Ambas organizaciones trabajarán para aumentar la visibilidad de las revistas no comerciales de acceso abierto de América Latina y para alentar a esas revistas a alcanzar los mejores estándares de calidad y adoptar las mejores prácticas.  De particular enfoque serán las revistas de Ciencias Sociales, Artes y Humanidades. DOAJ se ha centrado en mejorar su cobertura desde 2019 con su proyecto con la Federation of Finnish Learned Societies y la colaboración recientemente anunciada con Érudit, Canadá.

Lars Bjørnshauge, Fundador y Director de DOAJ, comenta: “Estamos muy entusiasmados de poder trabajar con Redalyc-AmeliCA. Compartimos los objetivos comunes de promover la publicación de acceso abierto no comercial y en idiomas distintos al inglés y ayudar a las revistas que no cobran APC. DOAJ ya tiene representantes en la región latinoamericana que están listos para colaborar con Redalyc-AmeliCA, por lo que esta asociación realmente resulta adecuada”.

Arianna Becerril-García dijo: “Siempre hemos sido grandes partidarios del trabajo de DOAJ y hemos alentado a las revistas de Redalyc a solicitar la indexación. Redalyc ha trabajado por varios años en ayudar a las revistas a exportar datos a DOAJ en forma automática. Esta colaboración es la oportunidad perfecta para una mayor eficiencia y coordinación en esta tarea y será una forma efectiva de facilitar la integración en DOAJ de las publicaciones de idiomas distintos al inglés y que no cobran por publicar”.

Para obtener más información, comuníquese con: Dom Mitchell, Gerente de Operaciones de DOAJ []; o con Arianna, Directora Ejecutiva de Redalyc [].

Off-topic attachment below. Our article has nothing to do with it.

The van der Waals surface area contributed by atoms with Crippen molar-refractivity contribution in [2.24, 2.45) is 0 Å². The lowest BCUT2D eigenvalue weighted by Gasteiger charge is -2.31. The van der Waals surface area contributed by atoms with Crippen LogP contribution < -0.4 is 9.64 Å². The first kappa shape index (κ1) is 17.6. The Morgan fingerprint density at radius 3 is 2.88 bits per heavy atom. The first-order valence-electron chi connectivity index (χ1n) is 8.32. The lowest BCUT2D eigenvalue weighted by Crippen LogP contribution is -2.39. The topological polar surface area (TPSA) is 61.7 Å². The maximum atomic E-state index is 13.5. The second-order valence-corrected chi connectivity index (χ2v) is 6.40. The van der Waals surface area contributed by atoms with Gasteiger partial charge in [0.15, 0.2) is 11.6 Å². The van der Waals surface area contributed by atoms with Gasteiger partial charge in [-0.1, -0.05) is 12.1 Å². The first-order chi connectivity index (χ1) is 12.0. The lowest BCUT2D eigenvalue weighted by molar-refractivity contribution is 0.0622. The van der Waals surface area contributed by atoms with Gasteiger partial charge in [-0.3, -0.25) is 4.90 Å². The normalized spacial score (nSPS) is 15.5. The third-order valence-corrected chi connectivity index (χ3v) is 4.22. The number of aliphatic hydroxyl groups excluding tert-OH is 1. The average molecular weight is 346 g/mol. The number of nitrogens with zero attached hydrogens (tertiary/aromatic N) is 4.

Un partenariat entre Érudit et DOAJ : vers une meilleure visibilité et une plus grande découvrabilité pour les revues savantes francophones et bilingues

erudit-logotype-rougeDOAJ (Directory of Open Access Journals) et Érudit ont conclu un partenariat dans le cadre d’un projet qui vise à inciter et à aider les revues avec comité de pairs, diffusées en libre accès sur la plateforme, en vue de leur indexation dans DOAJ.

DOAJ est une référence internationale pour les revues évaluées par les pairs et diffusées en libre accès. Actuellement, plus de 14 450 revues, en provenance de 131 pays et publiées en 75 langues, sont référencées dans sa base de données. Il contribue ainsi au rayonnement d’une recherche diversifiée, tant sur le plan régional que du point de vue linguistique. En tant que signataire de l’Initiative d’Helsinki, DOAJ déploie des efforts considérables pour indexer davantage de revues publiant dans des langues autres que l’anglais, de manière à souligner l’importance de la recherche menée dans toutes les langues.